I was delighted to find that Steeleye Span, with only two members left from their classic Seventies line-up, are very much of the third kind.
I loved Steeleye back in the Seventies, and I've continued to enjoy their classic albums; but, unlike fellow folk-rockers Fairport Convention, I'd somehow lost track of what they've been doing since, until I chanced on and fell in love with their most recent album, Wintersmith (reviewed here last year).
So, when I found they were playing on the 11th March at the Playhouse in Harlow, only a few miles away, I went to see them for the first time in many years.
They played a mixture of classics from the Seventies — some heavily reinvented — and a substantial number of tracks from Wintersmith. The latter makes the evening bitter-sweet in retrospect. Wintersmith was a collaboration with lifelong fan Sir Terry Pratchett, and it was just the next day that he died.
Nevertheless, on the night the performance was electrifying and uplifting. The two remaining members from the Seventies are singer Maddy Prior and bassist Rick Kemp, and neither have lost any of their power. Maddy's singing is, if anything, stronger than it used to be, even if she no longer hits those notes only your dog can hear. She still dances to the instrumentals, too — rather more stately dancing than she used to do, but impressive for someone in her late 60s.
Rick is as steady and inventive as ever on the bass, and he's become an effective lead singer, taking nearly a third of the songs. The other half of the rhythm section, drummer Liam Genockey, while relatively a "new boy", has actually spent longer behind the kit for Steeleye than the classic drummer Nigel Pegrum, and he plays a big part in keeping the band rocking.
Pete Zorn is newish to Steeleye Span but not to the British folk-rock scene (in spite of being American). His role is perhaps the least defined of the current line-up, but it reminds me a little of Tim Hart's multi-instrumental role in the Seventies, although he plays a different set of instruments — guitar, dulcimer, saxes and flute — and sings no leads. The saxes, in particular, give the band's sound a new dimension.
The two newest members both have extremely hard acts to follow, but succeed triumphantly. Julian Littman makes light work of being the successor, both as guitarist and vocalist, to Martin Carthy, Bob Johnson and Ken Nicol, while fiddler Jessie May Smart fills Peter Knight's seven-league boots as if they were made for her. Both clearly understand and respect Steeleye's history but are going to do things their own way. On the evidence of the Harlow gig, they've found the perfect balance I referred to at the beginning of this review.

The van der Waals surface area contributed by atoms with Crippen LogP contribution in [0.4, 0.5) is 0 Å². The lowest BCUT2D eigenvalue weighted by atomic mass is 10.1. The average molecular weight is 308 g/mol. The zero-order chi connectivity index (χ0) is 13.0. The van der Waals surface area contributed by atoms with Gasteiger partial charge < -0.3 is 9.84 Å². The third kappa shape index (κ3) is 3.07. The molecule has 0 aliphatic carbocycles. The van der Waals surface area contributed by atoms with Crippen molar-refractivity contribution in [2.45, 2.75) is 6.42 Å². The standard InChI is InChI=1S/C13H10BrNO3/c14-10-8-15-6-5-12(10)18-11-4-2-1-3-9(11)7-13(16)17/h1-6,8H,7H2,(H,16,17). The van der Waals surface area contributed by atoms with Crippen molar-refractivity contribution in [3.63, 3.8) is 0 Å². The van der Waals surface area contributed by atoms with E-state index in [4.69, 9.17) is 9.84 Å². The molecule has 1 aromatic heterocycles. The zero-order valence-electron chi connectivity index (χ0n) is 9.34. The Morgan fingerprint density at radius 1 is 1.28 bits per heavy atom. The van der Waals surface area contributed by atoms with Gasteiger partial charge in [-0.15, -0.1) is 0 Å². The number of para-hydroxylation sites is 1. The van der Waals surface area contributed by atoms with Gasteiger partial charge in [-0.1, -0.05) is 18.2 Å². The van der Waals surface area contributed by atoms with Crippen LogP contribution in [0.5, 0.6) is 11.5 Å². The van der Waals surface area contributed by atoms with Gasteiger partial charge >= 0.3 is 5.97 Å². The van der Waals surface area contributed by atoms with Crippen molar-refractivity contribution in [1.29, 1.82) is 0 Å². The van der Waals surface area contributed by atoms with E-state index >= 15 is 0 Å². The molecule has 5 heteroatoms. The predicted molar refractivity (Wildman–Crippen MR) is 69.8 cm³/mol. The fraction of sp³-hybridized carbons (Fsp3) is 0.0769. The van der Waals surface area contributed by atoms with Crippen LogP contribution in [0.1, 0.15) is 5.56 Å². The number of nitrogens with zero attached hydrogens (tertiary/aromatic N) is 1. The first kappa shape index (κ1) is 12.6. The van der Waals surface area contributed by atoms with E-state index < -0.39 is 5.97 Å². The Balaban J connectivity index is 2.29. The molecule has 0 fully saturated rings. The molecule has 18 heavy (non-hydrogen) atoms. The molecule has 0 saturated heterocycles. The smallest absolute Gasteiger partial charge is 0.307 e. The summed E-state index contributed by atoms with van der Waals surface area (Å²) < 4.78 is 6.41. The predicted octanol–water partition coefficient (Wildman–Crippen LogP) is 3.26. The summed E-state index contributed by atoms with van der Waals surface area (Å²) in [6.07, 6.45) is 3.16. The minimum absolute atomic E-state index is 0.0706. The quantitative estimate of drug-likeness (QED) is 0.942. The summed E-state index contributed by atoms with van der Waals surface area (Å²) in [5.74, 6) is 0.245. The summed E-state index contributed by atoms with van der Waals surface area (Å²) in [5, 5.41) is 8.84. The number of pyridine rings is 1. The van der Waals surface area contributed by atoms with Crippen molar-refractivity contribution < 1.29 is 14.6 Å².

The band played the whole evening, with no support act, and rattled through their two sets with a mix of polish and relaxed banter. They included around half of Wintersmith, which sounded as good as (or better than) on the album, and a mixture of light-hearted songs, such as One Misty Moisty Morning and Saucy Sailor, with the dark, bloodthirsty ballads Bob Johnson used to initiate, such as Long Lankin, King Henry and Edward. And they finished the first set with what Maddy called "that song" — their 1975 #5 hit All Around My Hat, with the audience yelling back the chorus.
It wasn't just crowd-pleasing, though. Steeleye have always had a habit of reinventing their songs — like the reggae reinterpretation of Spotted Cow in the Seventies — and some of the classics had a different sound. Most of all, Boys of Bedlam from their second album — the dark, eerie track Terry Pratchett cited as first hooking him on Steeleye Span — appeared in an excellently rocked-up version with a rapped interlude about being insane.
Steeleye Span have been around for forty-five years now, and don't show signs of running out of steam any time soon. They have energy that would do credit to a band half their age, and musicianship that would do credit to any band.
I'll be excited to see where the new members take them. Julian already contributes to the creation as well as the performance, with several songs on Wintersmith — one of which, The Summer Lady, has shades of Fairport Convention's Chris Leslie (in general sound, not in a derivative sense) — and he seems to handle a wide range of material with ease.
Jessie only had one fiddle instrumental this time, though her playing is a significant part of the overall sound, and I'm looking forward to hearing her come more to the fore, as Peter Knight did.
I'll certainly be watching out both for their next album and their next tour.